Kevin Drum's Political Animal has a post up about an Apache Helicopter video. The footage, months old now, has hit the tv airwaves in Europe and Canada. It's pretty barbaric - chunks of body flesh just flying into the Iraq desert like a waterfall - literally. It's like someone did a canonball (no pun intended) into a swimming pool, but instead of water splashing, it's human flesh and blood.
One of the comments was kind of striking:
The actual targets here are the vehicles, hence, "hit 'em, hit the truck and hit him." Does this give the pilot the right to shoot a blatantly critically wounded Iraqi? No.
Of course, with the calliber of weapon being used (most likely a 25mm chain gun, or someting to that affect) firing on him a second time most likely saved him a few hours of agony before a innevitable death.
This does not excuse these actions, but lets face it, these are kids on the ground, and college frat boys in the air. This sort of thing happens CONSTANTLY in wartime. We just now have the technology to see it.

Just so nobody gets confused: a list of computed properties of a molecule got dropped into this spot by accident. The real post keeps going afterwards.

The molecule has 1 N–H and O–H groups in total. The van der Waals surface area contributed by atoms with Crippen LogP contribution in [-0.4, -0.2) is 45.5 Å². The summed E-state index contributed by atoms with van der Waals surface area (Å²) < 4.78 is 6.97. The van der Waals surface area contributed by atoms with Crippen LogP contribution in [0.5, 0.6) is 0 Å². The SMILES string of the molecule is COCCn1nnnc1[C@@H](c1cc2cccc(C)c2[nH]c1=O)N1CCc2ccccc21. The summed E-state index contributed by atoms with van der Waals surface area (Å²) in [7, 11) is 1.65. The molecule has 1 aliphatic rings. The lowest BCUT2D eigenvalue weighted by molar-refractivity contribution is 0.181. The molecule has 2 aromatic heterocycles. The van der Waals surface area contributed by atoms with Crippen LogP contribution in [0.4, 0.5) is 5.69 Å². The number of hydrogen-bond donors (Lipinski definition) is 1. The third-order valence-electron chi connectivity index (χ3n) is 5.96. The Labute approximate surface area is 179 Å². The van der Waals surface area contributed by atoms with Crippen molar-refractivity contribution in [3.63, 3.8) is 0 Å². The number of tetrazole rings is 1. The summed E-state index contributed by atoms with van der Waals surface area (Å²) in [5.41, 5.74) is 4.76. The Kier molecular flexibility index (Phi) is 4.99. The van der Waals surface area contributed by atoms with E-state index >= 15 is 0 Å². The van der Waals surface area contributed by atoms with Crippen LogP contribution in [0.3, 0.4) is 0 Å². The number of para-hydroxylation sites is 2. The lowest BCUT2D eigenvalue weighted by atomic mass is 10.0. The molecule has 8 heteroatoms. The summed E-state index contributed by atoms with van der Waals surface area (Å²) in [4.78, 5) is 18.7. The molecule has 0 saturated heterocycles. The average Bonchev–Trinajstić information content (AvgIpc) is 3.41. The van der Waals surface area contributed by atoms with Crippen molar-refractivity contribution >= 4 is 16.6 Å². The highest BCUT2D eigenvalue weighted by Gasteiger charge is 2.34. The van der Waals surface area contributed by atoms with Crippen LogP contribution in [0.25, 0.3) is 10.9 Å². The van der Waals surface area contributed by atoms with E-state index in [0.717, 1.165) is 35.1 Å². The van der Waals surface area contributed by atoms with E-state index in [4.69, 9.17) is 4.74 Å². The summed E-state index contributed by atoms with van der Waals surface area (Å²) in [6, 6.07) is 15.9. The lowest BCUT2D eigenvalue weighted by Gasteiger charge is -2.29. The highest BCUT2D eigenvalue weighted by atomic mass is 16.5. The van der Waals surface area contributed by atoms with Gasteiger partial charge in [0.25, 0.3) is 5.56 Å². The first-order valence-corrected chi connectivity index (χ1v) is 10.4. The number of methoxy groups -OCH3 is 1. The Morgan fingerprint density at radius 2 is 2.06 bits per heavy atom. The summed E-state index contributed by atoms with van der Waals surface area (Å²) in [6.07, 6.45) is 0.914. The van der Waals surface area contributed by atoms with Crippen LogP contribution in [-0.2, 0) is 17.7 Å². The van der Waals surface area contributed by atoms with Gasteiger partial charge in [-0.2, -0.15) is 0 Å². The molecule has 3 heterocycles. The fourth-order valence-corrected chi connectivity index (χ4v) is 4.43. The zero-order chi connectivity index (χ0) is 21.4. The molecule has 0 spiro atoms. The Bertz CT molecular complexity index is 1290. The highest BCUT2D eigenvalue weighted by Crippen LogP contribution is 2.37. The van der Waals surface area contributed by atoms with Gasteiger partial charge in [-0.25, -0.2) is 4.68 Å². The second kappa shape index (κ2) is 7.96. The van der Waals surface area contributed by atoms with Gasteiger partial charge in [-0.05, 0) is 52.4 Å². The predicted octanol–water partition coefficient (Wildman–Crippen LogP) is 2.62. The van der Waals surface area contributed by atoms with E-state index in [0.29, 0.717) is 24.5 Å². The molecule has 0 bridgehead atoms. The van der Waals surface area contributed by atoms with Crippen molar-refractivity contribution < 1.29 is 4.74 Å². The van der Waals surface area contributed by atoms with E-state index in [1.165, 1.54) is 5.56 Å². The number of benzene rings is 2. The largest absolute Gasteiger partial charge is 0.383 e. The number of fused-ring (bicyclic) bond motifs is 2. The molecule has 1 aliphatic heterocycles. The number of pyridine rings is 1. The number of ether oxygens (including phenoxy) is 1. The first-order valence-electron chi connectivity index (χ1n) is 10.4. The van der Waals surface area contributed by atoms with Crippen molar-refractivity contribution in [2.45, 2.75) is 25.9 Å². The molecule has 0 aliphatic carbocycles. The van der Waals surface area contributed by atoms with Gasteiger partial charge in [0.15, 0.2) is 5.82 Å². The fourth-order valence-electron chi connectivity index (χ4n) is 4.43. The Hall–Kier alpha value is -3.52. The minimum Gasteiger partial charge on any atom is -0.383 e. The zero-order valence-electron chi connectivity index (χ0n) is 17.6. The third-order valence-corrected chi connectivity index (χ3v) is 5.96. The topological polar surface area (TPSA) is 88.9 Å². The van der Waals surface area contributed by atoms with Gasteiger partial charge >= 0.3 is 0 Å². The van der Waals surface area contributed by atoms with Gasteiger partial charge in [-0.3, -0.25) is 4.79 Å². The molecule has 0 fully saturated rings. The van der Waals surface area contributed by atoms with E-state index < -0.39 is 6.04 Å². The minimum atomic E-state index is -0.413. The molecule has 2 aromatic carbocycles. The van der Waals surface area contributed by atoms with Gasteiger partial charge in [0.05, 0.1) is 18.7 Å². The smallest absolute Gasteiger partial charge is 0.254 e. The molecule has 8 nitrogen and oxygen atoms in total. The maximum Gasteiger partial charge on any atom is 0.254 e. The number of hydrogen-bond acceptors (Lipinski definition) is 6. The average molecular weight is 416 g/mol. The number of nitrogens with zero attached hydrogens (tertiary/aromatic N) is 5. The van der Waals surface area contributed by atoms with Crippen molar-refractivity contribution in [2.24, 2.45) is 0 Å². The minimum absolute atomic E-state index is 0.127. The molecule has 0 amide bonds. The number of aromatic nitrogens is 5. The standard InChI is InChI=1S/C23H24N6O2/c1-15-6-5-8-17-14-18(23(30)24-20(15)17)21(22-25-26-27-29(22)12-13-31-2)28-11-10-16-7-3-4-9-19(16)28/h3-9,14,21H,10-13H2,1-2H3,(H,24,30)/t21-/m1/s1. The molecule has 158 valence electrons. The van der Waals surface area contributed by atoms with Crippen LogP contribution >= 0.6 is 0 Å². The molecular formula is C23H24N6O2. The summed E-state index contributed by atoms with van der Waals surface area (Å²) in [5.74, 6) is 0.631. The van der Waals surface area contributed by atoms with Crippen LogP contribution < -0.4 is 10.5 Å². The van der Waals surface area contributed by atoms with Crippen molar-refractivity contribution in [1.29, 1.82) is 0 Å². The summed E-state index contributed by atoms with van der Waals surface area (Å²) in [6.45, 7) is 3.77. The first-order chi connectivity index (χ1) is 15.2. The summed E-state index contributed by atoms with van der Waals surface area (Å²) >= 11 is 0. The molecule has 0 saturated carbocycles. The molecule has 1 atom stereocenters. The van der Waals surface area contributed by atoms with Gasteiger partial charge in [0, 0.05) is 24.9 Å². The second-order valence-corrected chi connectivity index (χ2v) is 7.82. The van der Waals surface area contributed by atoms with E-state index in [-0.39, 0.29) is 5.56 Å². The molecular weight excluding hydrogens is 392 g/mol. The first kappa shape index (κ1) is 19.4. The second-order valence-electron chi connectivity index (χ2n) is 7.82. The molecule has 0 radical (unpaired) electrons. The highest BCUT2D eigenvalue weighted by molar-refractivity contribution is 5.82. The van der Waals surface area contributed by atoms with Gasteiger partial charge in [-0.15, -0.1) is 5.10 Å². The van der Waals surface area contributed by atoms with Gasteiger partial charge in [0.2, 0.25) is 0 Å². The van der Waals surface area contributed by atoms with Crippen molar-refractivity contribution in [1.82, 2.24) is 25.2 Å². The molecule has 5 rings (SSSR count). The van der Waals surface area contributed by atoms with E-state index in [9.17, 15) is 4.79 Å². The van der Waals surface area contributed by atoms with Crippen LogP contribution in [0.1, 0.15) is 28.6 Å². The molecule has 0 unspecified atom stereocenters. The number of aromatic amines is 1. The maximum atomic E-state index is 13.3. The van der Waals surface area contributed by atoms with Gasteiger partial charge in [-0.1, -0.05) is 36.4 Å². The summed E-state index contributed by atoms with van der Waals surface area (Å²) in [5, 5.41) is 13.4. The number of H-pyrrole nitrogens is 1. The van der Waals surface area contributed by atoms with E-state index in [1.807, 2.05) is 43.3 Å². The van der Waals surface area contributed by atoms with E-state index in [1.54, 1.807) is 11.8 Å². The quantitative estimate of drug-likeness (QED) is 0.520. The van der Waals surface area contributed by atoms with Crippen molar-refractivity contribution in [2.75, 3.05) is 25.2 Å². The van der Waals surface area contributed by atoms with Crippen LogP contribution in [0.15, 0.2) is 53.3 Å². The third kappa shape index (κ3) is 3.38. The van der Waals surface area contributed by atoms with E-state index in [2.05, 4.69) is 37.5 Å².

I watched a 22 year old kid shoot a surrendering Iraqi in the chest once, because he was pissed that the guy had just been shooting at us. This kid was a great guy in garrison. Kind, helpfull, motivated... but in combat.... War fucks with your head, and makes you do things you regret.
I know he regreted his behavior in Iraq, because he shot himself this past January.
Posted by: loki on May 5, 2004 at 1:44 PM | PERMALINK
The whole 'soldier kills self after return from war' thing is pretty well-known in some circles, but it's usually not in your face like this. Half the country doesn't want to know anything about the real cost of this war - I guess either because they'll feel guilty, or they figure it'll hurt Bush's standing, or maybe just because it might force them to challenge their long-held beliefs about the glamourous nature of war - orrrrrrrr, maybe because they're afraid they might start to agree with those lilly-livered liberals about war being not-so-much-fun. This comment is powerful because it's a first-person account by a military person ('loki' has a '.mil' email address).